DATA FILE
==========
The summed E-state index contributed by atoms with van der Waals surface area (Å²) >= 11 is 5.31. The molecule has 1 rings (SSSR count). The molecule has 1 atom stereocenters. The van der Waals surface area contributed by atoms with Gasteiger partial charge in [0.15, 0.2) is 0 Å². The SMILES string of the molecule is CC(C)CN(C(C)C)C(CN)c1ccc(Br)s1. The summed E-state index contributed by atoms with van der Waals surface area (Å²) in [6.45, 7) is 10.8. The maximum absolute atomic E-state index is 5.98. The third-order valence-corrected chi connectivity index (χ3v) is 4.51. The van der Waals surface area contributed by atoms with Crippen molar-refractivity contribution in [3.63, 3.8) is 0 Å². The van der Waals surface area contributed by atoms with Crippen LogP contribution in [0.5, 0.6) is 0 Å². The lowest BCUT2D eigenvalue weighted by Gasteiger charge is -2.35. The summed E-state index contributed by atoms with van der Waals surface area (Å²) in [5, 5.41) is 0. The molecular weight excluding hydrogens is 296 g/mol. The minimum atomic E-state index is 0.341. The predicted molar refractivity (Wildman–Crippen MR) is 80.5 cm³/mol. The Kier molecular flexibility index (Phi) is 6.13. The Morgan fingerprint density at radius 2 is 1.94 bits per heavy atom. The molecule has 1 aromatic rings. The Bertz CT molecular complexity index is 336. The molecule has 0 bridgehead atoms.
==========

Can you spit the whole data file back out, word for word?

The summed E-state index contributed by atoms with van der Waals surface area (Å²) >= 11 is 5.31. The molecule has 1 rings (SSSR count). The molecule has 1 atom stereocenters. The van der Waals surface area contributed by atoms with Gasteiger partial charge in [0.15, 0.2) is 0 Å². The SMILES string of the molecule is CC(C)CN(C(C)C)C(CN)c1ccc(Br)s1. The summed E-state index contributed by atoms with van der Waals surface area (Å²) in [6.45, 7) is 10.8. The maximum absolute atomic E-state index is 5.98. The third-order valence-corrected chi connectivity index (χ3v) is 4.51. The van der Waals surface area contributed by atoms with Crippen molar-refractivity contribution in [3.63, 3.8) is 0 Å². The van der Waals surface area contributed by atoms with Crippen LogP contribution in [0.5, 0.6) is 0 Å². The lowest BCUT2D eigenvalue weighted by Gasteiger charge is -2.35. The summed E-state index contributed by atoms with van der Waals surface area (Å²) in [5, 5.41) is 0. The molecular weight excluding hydrogens is 296 g/mol. The minimum atomic E-state index is 0.341. The predicted molar refractivity (Wildman–Crippen MR) is 80.5 cm³/mol. The Kier molecular flexibility index (Phi) is 6.13. The Morgan fingerprint density at radius 2 is 1.94 bits per heavy atom. The molecule has 1 aromatic rings. The Bertz CT molecular complexity index is 336. The molecule has 0 bridgehead atoms.